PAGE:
Disrupting EducationPosted: July 9, 2015
Education is a strange, looking-glass world where conservatives pose as radicals. It is not a progressive education utopia, even if the ideas of the progressive education movement are drawn upon heavily by educational academics. Schools are intensely practical places and children pose myriad problems which educators have to muddle-through on a daily basis.
Instead of providing solutions to such problems, education academics are generally committed to some sort of an ‘approach’. Typically, academics construct complicated-sounding nouns and then try to rationalise why these ‘things’ are important. ‘Reification’ is the complicated-sounding noun that describes this process.
Educationalists would do better to adopt part of what is recognised as the scientific method. They should ask, ‘What would be the case if I were wrong?’ and then seek that evidence. This is what scientists do. This is why science is the best magic available at present and why we haven’t yet benefited from The Sociological Revolution. A good theory echoes Pat Benatar. “Hit me with your best shot,” it says, “fire away!”.
And so we must welcome the disruptors. And I’m not on about those who are giving kids iPads or anything as daft as that. I am talking about those who are now holding received educational wisdom up to the light and seeing right through it.
They ask whether learning styles or multiple intelligences exist. They wonder whether ‘skills’ such as ‘collaboration’ or ‘creativity’ are really skills and whether they look the same in different contexts. Perhaps these skills have just been made-up – ‘socially constructed’ if you will – and are not really ‘things’ at all.
The disruptors wonder whether teachers really are to blame for children’s deep-seated behavioural problems. They challenge the narrative that these are caused because teachers don’t listen or don’t plan engaging enough lessons. Instead, they question whether there are other causes and other solutions.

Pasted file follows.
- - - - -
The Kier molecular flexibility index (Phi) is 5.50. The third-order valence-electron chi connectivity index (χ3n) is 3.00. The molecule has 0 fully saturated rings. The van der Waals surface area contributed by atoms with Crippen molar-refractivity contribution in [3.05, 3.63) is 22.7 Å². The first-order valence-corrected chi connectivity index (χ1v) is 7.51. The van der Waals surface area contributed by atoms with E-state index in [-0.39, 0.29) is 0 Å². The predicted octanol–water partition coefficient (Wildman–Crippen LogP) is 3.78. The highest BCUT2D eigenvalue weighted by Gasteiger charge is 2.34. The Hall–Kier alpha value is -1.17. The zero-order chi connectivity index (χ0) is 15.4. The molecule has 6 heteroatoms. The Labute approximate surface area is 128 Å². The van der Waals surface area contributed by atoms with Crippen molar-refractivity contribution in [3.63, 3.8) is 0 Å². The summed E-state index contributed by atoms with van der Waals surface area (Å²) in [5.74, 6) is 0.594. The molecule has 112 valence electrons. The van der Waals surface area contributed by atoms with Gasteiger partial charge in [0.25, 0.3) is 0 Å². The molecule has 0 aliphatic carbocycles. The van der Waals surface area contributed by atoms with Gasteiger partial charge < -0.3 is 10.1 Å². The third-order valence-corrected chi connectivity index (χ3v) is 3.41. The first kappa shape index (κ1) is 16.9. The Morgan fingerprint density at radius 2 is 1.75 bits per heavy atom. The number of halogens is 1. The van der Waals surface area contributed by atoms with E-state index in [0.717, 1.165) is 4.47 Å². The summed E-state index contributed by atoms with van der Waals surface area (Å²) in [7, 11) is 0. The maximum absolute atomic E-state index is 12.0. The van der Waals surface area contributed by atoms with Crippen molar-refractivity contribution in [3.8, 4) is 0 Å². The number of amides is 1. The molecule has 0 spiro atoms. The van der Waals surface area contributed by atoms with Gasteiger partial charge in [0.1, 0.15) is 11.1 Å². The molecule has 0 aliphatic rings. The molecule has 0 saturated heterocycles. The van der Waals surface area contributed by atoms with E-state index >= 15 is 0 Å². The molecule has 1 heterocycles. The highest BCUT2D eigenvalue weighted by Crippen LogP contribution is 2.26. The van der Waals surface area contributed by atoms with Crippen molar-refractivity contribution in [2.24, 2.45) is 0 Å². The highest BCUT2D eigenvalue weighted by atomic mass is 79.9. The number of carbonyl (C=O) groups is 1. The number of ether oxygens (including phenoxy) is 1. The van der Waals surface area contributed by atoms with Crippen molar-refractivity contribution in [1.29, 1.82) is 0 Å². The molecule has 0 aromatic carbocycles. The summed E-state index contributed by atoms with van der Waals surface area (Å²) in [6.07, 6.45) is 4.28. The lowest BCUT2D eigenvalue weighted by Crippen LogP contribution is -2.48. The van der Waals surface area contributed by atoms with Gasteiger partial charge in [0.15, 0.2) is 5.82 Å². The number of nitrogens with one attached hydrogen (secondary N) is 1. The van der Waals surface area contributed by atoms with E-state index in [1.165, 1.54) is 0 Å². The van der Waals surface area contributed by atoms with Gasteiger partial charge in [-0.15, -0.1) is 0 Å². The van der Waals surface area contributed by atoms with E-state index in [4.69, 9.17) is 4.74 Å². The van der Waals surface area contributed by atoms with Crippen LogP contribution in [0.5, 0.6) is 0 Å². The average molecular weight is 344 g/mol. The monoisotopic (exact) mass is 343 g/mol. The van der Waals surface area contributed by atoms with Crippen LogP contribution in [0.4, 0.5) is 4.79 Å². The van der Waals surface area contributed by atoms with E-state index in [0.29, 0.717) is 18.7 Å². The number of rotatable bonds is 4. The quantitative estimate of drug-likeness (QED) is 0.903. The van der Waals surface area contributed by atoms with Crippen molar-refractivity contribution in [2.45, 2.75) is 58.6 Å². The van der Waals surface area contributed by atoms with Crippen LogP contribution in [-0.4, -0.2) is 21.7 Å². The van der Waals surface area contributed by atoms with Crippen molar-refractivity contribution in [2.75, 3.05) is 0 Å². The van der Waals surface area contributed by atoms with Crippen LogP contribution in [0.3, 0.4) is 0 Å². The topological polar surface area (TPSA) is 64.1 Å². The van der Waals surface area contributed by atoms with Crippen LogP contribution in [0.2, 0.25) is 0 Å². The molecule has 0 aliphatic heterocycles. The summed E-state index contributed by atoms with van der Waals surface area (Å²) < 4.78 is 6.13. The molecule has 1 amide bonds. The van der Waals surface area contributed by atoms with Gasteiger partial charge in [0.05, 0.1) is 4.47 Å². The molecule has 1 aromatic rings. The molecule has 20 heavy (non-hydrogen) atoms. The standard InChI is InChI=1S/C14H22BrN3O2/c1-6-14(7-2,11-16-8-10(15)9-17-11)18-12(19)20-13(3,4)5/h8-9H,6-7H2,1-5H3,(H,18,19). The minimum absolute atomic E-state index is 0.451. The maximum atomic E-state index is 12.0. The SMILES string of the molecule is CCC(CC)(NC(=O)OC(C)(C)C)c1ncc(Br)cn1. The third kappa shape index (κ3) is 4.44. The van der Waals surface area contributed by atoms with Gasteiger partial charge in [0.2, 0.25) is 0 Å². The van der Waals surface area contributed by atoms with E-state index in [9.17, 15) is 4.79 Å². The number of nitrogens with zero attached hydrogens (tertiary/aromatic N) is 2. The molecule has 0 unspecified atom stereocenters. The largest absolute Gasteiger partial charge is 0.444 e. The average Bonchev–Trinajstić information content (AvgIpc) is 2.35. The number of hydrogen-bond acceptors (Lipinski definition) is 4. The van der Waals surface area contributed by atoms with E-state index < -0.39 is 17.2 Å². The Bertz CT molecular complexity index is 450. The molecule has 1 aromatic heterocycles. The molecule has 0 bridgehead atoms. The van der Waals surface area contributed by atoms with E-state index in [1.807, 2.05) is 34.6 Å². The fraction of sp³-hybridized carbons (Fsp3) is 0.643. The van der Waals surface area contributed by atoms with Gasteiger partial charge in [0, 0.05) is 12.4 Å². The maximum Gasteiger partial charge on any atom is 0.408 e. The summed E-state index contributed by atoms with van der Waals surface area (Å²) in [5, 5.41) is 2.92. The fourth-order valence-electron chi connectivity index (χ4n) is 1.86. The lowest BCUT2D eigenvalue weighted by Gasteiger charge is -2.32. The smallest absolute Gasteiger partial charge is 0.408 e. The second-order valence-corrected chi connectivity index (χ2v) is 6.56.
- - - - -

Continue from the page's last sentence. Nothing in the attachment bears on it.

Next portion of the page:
Indeed, they wonder about the notion of engagement, sanctified as it may be. Perhaps there are many kinds of engagement of which relatively few lead to learning. Perhaps hard work can in fact cause the right kind of engagement. Perhaps defining engagement in ‘active’ behavioural terms risks circular reasoning, particularly if we wish to promote behaviourally active teaching methods. Other kinds of engagement are possible, after all.
The disruptors ask what is wrong with telling kids things. They challenge the idea that inquiry/discovery/constructivist/insert-new-name-for-it-here methods are better and point to the empirical evidence that they are not.
Of course, those who inhabit the current landscape are not going to welcome the disruptors. They are the conservatives who wish to preserve the way of things. They are likely to dismiss, patronise and even openly insult the new punks who are insisting on thinking for themselves.
But they can’t stop it. These are revolutionary times.